Option #43: Marcos Martial Law: Never Again (Student Edition) by Raissa Robles
(Scroll down for the Rafflecopter or see the Giveaways page for more details)
Filipinos woke up to find a country where the streets were quiet, patrolled by armed soldiers. Crime had vanished, squabbling corrupt politicians had been carted off or had fled, and the scurrilous press had been silenced.
Only the newspaper run by a Marcos crony was available, and there were no radio or TV broadcasts, except for one station that repeatedly transmitted Marcos's declaration of Martial Law . . . in between almost non-stop airing of American cartoons.
Marcos claimed that what he had in mind was a government-led "Revolution from the Center" to counter the Communists. His centerpiece programme--to create a New Society that would close the wide economic gap between the rich and the poor because "what good is democracy if it is not for the poor?" He claimed the New Society had the interests, objectives, and needs of the poorest of the working people take precedence over those of the rest" . . .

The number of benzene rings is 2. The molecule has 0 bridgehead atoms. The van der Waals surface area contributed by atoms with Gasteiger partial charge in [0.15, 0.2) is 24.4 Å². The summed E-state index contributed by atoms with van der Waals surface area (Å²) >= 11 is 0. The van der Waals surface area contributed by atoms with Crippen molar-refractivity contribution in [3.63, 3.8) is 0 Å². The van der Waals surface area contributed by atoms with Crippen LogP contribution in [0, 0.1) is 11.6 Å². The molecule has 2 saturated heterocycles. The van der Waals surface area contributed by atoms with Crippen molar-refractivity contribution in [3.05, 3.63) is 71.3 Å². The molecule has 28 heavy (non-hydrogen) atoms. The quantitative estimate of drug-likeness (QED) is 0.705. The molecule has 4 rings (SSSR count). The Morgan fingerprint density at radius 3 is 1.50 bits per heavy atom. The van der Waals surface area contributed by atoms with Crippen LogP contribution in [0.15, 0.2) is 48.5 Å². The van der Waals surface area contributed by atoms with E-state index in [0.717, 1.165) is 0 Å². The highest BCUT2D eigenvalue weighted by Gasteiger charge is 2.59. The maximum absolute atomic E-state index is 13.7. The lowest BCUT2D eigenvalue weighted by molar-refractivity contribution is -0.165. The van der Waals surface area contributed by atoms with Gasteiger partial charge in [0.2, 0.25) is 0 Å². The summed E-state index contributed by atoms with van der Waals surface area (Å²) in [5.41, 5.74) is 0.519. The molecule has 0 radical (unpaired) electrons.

SURPRISE!!! =D We have one more book for the Philippine Literature Giveaway Pool! This is the first year that a seventh book gets to make it, and what a deserving seventh book it is.
Marcos Martial Law was actually supposed to be Option #38, because I wanted some strong, well-researched non-fiction to ground me after dream-state wanderings of Option #37: Empire of Memory by Eric Gamalinda. But I was a few pages in when I realised it was too big to bring in so early in the giveaway. Instead, I decided, I would let it have the last word. And it begins with an answer to my biggest question about Option #42: Reportage on the Marcoses by Quijano de Manila: how did the 1970s affect Nick Joaquin's earlier rosy view of Ferdinand and Imelda Marcos?